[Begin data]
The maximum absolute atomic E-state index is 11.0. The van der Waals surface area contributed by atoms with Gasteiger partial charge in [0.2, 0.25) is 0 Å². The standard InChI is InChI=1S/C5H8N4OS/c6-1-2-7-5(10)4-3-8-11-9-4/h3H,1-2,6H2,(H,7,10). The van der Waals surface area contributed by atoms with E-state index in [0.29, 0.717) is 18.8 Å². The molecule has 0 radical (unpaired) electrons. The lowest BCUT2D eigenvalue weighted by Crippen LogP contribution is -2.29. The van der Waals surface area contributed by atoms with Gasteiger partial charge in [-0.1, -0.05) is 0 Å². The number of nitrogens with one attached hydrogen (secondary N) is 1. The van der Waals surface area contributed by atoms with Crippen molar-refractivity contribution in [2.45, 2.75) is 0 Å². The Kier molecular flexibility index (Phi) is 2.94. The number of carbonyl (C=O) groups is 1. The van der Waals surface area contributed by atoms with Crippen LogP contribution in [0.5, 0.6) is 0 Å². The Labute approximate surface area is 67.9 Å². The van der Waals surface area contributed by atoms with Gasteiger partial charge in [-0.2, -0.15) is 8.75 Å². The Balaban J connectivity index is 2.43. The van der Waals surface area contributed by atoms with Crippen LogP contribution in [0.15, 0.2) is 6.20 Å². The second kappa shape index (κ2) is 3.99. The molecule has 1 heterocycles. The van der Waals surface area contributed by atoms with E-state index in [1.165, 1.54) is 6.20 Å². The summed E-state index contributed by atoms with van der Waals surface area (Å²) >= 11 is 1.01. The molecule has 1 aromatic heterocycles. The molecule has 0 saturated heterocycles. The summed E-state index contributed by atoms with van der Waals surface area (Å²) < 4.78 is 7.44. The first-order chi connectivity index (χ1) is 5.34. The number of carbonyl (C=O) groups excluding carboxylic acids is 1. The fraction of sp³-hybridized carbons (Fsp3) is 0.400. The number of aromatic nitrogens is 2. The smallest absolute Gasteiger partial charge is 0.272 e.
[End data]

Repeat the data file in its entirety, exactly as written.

The maximum absolute atomic E-state index is 11.0. The van der Waals surface area contributed by atoms with Gasteiger partial charge in [0.2, 0.25) is 0 Å². The standard InChI is InChI=1S/C5H8N4OS/c6-1-2-7-5(10)4-3-8-11-9-4/h3H,1-2,6H2,(H,7,10). The van der Waals surface area contributed by atoms with E-state index in [0.29, 0.717) is 18.8 Å². The molecule has 0 radical (unpaired) electrons. The lowest BCUT2D eigenvalue weighted by Crippen LogP contribution is -2.29. The van der Waals surface area contributed by atoms with Gasteiger partial charge in [-0.1, -0.05) is 0 Å². The number of nitrogens with one attached hydrogen (secondary N) is 1. The van der Waals surface area contributed by atoms with Crippen molar-refractivity contribution in [2.45, 2.75) is 0 Å². The Kier molecular flexibility index (Phi) is 2.94. The number of carbonyl (C=O) groups is 1. The van der Waals surface area contributed by atoms with Crippen LogP contribution in [0.5, 0.6) is 0 Å². The Labute approximate surface area is 67.9 Å². The van der Waals surface area contributed by atoms with Gasteiger partial charge in [-0.2, -0.15) is 8.75 Å². The Balaban J connectivity index is 2.43. The van der Waals surface area contributed by atoms with Crippen LogP contribution in [0.15, 0.2) is 6.20 Å². The second kappa shape index (κ2) is 3.99. The molecule has 1 heterocycles. The van der Waals surface area contributed by atoms with E-state index in [1.165, 1.54) is 6.20 Å². The summed E-state index contributed by atoms with van der Waals surface area (Å²) >= 11 is 1.01. The molecule has 1 aromatic heterocycles. The molecule has 0 saturated heterocycles. The summed E-state index contributed by atoms with van der Waals surface area (Å²) < 4.78 is 7.44. The first-order chi connectivity index (χ1) is 5.34. The number of carbonyl (C=O) groups excluding carboxylic acids is 1. The fraction of sp³-hybridized carbons (Fsp3) is 0.400. The number of aromatic nitrogens is 2. The smallest absolute Gasteiger partial charge is 0.272 e.